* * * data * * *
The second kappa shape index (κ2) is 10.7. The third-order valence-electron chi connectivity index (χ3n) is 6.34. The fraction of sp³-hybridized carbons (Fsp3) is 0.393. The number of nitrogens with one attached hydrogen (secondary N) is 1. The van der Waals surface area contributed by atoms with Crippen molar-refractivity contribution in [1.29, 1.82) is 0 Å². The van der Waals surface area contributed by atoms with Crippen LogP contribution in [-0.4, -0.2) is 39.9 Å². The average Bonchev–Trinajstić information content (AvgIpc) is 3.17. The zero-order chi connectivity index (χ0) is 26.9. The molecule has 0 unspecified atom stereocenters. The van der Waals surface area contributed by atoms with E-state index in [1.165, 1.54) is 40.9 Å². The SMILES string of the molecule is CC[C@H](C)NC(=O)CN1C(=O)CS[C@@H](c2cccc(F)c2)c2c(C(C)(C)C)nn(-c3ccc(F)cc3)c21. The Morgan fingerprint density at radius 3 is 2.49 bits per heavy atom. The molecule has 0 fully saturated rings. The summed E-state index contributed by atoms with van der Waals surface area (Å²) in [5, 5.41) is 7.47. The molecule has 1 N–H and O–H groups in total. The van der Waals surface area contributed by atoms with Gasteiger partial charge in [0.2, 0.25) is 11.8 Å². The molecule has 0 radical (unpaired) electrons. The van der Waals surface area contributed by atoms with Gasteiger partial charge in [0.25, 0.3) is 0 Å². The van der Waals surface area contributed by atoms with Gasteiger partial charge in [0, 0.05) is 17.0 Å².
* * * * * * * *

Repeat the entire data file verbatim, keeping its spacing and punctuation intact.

The second kappa shape index (κ2) is 10.7. The third-order valence-electron chi connectivity index (χ3n) is 6.34. The fraction of sp³-hybridized carbons (Fsp3) is 0.393. The number of nitrogens with one attached hydrogen (secondary N) is 1. The van der Waals surface area contributed by atoms with Crippen molar-refractivity contribution in [1.29, 1.82) is 0 Å². The van der Waals surface area contributed by atoms with Crippen LogP contribution in [-0.4, -0.2) is 39.9 Å². The average Bonchev–Trinajstić information content (AvgIpc) is 3.17. The zero-order chi connectivity index (χ0) is 26.9. The molecule has 0 unspecified atom stereocenters. The van der Waals surface area contributed by atoms with E-state index in [1.165, 1.54) is 40.9 Å². The SMILES string of the molecule is CC[C@H](C)NC(=O)CN1C(=O)CS[C@@H](c2cccc(F)c2)c2c(C(C)(C)C)nn(-c3ccc(F)cc3)c21. The Morgan fingerprint density at radius 3 is 2.49 bits per heavy atom. The molecule has 0 fully saturated rings. The summed E-state index contributed by atoms with van der Waals surface area (Å²) in [5, 5.41) is 7.47. The molecule has 1 N–H and O–H groups in total. The van der Waals surface area contributed by atoms with Gasteiger partial charge in [0.2, 0.25) is 11.8 Å². The molecule has 0 radical (unpaired) electrons. The van der Waals surface area contributed by atoms with Gasteiger partial charge in [0.25, 0.3) is 0 Å². The van der Waals surface area contributed by atoms with Gasteiger partial charge in [0, 0.05) is 17.0 Å².